- A choking feeling
- Feeling dizzy or faint
- Chills or hot flashes
- Numbness or tingling in the body
- Feeling unreal or detached
- A fear of losing control or going crazy
- Fear of dying, losing control, or going crazy
- a sense of things being unreal or feeling detached from oneself
Symptom inductions generally occur for one minute and may include:
- Intentional hyperventilation – creates lightheadedness, derealization, blurred vision, dizziness
- Spinning in a chair – creates dizziness, disorientation
- Straw breathing – creates dyspnea, airway constriction
- Breath holding – creates sensation of being out of breath
- Running in place – creates increased heart rate, respiration, per
Diagnosis of Panic Disorder
At the doctor’s office or emergency department, you can expect the doctor to take a thorough history and perform a thorough physical examination.
- In particular, the doctor will be concerned with the person’s past medical history, past history of any mental illness, and any surgery the person may have had. In addition to exploring whether the person suffers from any other mental illness, the practitioner often explores whether the panic attack sufferer has a specific anxiety disorder in addition to or instead of panic disorder, like post traumatic stress disorder , phobias, obsessive compulsive disorder, or generalized anxiety disorder.
- The doctor likely will inquire about medications the person is taking or has recently taken and in what dosage.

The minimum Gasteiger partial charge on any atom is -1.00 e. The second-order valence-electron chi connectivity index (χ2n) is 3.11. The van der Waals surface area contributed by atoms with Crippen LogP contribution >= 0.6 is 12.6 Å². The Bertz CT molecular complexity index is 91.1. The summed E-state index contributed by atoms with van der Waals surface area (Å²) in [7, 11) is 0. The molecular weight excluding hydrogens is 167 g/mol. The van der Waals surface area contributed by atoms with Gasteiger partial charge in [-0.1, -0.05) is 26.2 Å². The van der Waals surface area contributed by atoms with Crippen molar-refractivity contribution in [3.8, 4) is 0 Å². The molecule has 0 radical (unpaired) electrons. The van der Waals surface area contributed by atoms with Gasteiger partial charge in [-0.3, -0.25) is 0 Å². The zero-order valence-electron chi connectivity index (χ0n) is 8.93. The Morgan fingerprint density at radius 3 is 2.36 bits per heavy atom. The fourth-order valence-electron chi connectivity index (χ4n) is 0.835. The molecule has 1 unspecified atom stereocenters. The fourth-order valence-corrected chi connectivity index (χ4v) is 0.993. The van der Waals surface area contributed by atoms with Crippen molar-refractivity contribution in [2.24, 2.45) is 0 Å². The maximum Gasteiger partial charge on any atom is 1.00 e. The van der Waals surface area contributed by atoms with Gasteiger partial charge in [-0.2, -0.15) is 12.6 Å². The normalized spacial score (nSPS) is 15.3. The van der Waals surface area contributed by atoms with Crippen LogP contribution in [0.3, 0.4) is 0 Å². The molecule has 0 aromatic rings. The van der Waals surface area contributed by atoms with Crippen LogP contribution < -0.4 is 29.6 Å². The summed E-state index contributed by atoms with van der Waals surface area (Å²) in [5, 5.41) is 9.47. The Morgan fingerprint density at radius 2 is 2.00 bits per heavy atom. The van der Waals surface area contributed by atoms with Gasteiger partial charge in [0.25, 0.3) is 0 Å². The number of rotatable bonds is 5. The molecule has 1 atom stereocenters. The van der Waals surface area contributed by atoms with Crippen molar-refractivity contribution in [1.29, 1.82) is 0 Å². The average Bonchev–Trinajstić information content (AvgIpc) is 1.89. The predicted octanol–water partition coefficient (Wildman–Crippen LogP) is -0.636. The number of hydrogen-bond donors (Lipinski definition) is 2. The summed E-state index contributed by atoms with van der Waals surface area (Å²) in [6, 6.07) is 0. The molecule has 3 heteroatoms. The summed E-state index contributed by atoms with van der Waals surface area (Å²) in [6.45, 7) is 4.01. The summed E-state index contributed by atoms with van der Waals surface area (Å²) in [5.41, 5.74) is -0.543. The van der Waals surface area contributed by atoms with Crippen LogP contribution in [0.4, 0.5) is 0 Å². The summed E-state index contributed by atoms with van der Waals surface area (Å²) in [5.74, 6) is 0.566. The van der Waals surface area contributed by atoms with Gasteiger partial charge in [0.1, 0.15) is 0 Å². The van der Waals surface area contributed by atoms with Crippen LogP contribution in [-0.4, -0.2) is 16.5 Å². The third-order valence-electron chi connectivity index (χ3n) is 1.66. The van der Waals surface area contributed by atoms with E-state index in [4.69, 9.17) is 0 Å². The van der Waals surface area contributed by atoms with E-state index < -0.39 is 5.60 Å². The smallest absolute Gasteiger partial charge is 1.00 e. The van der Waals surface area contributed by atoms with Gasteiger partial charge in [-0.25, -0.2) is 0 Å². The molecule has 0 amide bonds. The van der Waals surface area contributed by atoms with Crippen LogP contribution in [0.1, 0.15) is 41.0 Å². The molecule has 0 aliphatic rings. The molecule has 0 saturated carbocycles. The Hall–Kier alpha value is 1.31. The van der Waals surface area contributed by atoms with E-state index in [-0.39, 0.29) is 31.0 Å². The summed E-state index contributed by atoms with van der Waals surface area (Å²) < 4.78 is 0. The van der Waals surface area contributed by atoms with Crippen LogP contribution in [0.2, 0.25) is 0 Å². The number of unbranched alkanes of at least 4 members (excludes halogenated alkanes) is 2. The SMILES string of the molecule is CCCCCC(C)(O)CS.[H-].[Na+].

- The health-care professional will usually ask about any specific life stress the person may be experiencing.
- The doctor will inquire about whether panic or anxiety illnesses “run in the family” and about any recent use of alcohol or other drugs by the person. During the evaluation for an illness is not the time to be untruthful about drug or alcohol habits because both of these factors are critical in the evaluation.
- Also, the doctor is likely to inquire about caffeine intake and any over-the-counter or herbal medicines taken.
- A physical exam will generally consist of a head-to-toe check of all the vital organ systems. The doctor will listen to the heart and lungs and may perform a brief neurologic exam designed to make sure the brain is functioning properly.
- The doctor will use his or her best judgment regarding the necessity of ordering tests. Given the nature of the symptoms in a panic attack, the person will usually receive an ECG or heart tracing.
- Should the doctor feel concerned that the symptoms might be caused by a medical disorder, blood tests, urine tests, drug screens, and even X-rays or CT scans might be ordered.